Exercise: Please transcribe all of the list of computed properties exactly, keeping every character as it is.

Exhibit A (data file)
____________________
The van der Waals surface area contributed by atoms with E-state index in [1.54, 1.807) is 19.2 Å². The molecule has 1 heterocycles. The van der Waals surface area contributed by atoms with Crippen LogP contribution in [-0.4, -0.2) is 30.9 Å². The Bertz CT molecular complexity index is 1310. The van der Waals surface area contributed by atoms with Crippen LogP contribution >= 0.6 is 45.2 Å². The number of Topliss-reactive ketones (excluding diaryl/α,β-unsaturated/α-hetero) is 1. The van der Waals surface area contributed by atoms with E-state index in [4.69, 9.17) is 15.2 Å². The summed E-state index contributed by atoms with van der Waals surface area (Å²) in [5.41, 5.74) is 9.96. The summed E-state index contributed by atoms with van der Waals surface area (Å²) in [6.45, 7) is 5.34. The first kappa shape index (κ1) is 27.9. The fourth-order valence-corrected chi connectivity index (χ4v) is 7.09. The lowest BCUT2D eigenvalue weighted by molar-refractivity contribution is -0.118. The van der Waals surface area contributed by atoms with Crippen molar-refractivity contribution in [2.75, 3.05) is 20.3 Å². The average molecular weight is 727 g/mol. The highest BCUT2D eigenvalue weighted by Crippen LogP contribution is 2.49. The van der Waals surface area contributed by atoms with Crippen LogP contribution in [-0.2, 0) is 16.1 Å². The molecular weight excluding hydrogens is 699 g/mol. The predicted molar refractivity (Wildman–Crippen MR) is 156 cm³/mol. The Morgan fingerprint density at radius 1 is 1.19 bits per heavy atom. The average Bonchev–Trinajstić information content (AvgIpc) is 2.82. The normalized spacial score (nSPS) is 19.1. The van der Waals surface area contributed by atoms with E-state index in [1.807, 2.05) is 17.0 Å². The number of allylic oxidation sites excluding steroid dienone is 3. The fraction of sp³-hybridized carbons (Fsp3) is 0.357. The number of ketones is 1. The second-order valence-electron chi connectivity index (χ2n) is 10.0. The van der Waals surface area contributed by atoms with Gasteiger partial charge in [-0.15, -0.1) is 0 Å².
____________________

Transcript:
The van der Waals surface area contributed by atoms with E-state index in [1.54, 1.807) is 19.2 Å². The molecule has 1 heterocycles. The van der Waals surface area contributed by atoms with Crippen LogP contribution in [-0.4, -0.2) is 30.9 Å². The Bertz CT molecular complexity index is 1310. The van der Waals surface area contributed by atoms with Crippen LogP contribution >= 0.6 is 45.2 Å². The number of Topliss-reactive ketones (excluding diaryl/α,β-unsaturated/α-hetero) is 1. The van der Waals surface area contributed by atoms with E-state index in [4.69, 9.17) is 15.2 Å². The summed E-state index contributed by atoms with van der Waals surface area (Å²) in [5.41, 5.74) is 9.96. The summed E-state index contributed by atoms with van der Waals surface area (Å²) in [6.45, 7) is 5.34. The first kappa shape index (κ1) is 27.9. The fourth-order valence-corrected chi connectivity index (χ4v) is 7.09. The lowest BCUT2D eigenvalue weighted by molar-refractivity contribution is -0.118. The van der Waals surface area contributed by atoms with Crippen molar-refractivity contribution in [2.75, 3.05) is 20.3 Å². The average molecular weight is 727 g/mol. The highest BCUT2D eigenvalue weighted by Crippen LogP contribution is 2.49. The van der Waals surface area contributed by atoms with Crippen LogP contribution in [-0.2, 0) is 16.1 Å². The molecular weight excluding hydrogens is 699 g/mol. The predicted molar refractivity (Wildman–Crippen MR) is 156 cm³/mol. The Morgan fingerprint density at radius 1 is 1.19 bits per heavy atom. The average Bonchev–Trinajstić information content (AvgIpc) is 2.82. The normalized spacial score (nSPS) is 19.1. The van der Waals surface area contributed by atoms with E-state index in [1.807, 2.05) is 17.0 Å². The number of allylic oxidation sites excluding steroid dienone is 3. The fraction of sp³-hybridized carbons (Fsp3) is 0.357. The number of ketones is 1. The second-order valence-electron chi connectivity index (χ2n) is 10.0. The van der Waals surface area contributed by atoms with Gasteiger partial charge in [-0.15, -0.1) is 0 Å².